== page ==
With as much as 50% of the voters under the age of 30, the youth vote as well as Facebook may prove to be deciding factors in the upcoming June 12 Iranian presidential elections. Sensing his grip on power possiby slipping away, the government of controversial President Mahmoud Ahmadinejad has banned Facebook ahead of the election as most of the buzz among young voters is highly favorable of Mir-Hossein Mousavi, the Independent Reformist candidate for president.
The fact of the matter is that Mahmoud Ahmadinejad has burnt down much of his popularity at home by his constant confrontations with the West as well the terrible economy he has fostered. Grocery prices have doubled since Ahmadienjad was elected president in 2005. Prior to that election, Admadinejad was the controversial Mayor of Tehran who once ordered the streets of the city widened so that some Islamic prophets could walk those wide streets once unbelievers in the world would be defeated in a future war with Islam.
The middle class of Iran prefers a better business climate and more Western trade and would prefer to avoid potential war in the future over the Iranian nuclear program. Likewise, many young people in Iran feel that Ahmadinejad has sucked hope out the country and has only been too controversial and badly mishandled the Iranian economy. Mousavi may not be the Iranian Barack Obama, however he's seen as the best hope for change and reform among the three presidential candidates. Mousavi would likely move to advance relations with the West and improve trade. And even though the development of nuclear power is a source of pride among many in Iran, Mousavi would likely seek to divorce the peaceful development of nuclear power from any military intentions.
Mousavi has also proven the ability to draw huge crowds at rally events on very short notice as well. With only a two day notice, Mousavi drew a large 15,000 person crowd recently. Former president and moderate cleric, Mohammed Khatami withdrew from the race and supported Mousavi as the best hope for reformers to win the election. And most of the talk about the election in Facebook has been heavily weighted towards Mousavi as well, leading to the government of Ahmadinejad's government banning Facebook prior to the election.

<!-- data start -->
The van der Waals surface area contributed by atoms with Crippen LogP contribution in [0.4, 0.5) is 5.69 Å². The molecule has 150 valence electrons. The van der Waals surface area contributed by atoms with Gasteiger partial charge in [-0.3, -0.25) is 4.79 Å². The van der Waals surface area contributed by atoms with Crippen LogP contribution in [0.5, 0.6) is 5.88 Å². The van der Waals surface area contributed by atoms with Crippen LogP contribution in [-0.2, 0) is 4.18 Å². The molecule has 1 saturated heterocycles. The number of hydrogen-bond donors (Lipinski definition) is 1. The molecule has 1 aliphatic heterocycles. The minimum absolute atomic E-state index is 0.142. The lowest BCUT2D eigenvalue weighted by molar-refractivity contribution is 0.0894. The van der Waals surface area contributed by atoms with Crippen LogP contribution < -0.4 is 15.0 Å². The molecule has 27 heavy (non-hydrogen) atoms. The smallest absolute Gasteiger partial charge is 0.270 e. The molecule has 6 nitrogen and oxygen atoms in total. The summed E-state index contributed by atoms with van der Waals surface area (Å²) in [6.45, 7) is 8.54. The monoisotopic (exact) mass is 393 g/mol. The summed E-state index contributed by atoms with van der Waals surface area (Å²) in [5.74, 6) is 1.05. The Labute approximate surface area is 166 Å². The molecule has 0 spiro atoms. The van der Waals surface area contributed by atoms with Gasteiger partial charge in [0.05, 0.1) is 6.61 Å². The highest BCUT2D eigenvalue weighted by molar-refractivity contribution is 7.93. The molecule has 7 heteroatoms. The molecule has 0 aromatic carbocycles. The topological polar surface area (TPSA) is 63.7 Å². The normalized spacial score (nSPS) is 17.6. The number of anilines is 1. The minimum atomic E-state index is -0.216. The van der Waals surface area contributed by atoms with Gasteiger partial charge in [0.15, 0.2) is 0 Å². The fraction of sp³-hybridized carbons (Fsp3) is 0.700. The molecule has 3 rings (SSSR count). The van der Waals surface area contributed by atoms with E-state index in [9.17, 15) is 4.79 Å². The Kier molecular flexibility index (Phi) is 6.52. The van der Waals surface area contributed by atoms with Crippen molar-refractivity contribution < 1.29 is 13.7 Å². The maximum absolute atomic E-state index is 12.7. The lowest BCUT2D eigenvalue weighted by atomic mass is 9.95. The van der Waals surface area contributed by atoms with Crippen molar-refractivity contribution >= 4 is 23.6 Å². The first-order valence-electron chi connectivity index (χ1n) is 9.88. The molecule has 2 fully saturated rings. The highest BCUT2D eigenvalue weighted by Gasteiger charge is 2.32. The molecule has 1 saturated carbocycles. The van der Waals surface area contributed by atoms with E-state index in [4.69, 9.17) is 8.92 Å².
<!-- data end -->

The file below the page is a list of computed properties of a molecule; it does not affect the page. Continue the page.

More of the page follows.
Mousavi would have a full plate in working to improve the economy mess made by Ahmadinejad as well as improving relations with the West. Further, Mousavi promises greater civil liberties such as more freedom of speech in Iran. That would be a sharp contrast from Ahmadinjad ruling out of fear, and falsely accusing some of spying for Israel and allowing public hangings.
Some polls suggest that Mousavi may have a moderate to huge lead. Other polls, put Ahmadinejad ahead. However, it is really not known just how reliable any of these polls actually are. One poll entirely comprised of just workers has Mousavi leading by 52 to 36% over Ahmadinejad. However, another poll that includes small towns and village actually has Mousavi running third in the race with Ahmadinjad leading. But it is highly likely that a runoff election may take place, and that Ahmadinejad is running far behind the 61.89% that he received in the 2005 Iranian election when he defeated former President Akbar Rafsanjani.
With the potential of the huge youth vote, and Ahmadinejad so far running far below his 2005 election margin, it is highly likely that Mousavi may win the election coming up in a few days, and the relations with Tehran and Washington may start to improve somewhat from the low point they have sunken to under Ahmadinejad.
Just like the recent American presidential election, hope and change are big factors in the upcoming Iranian presidential election.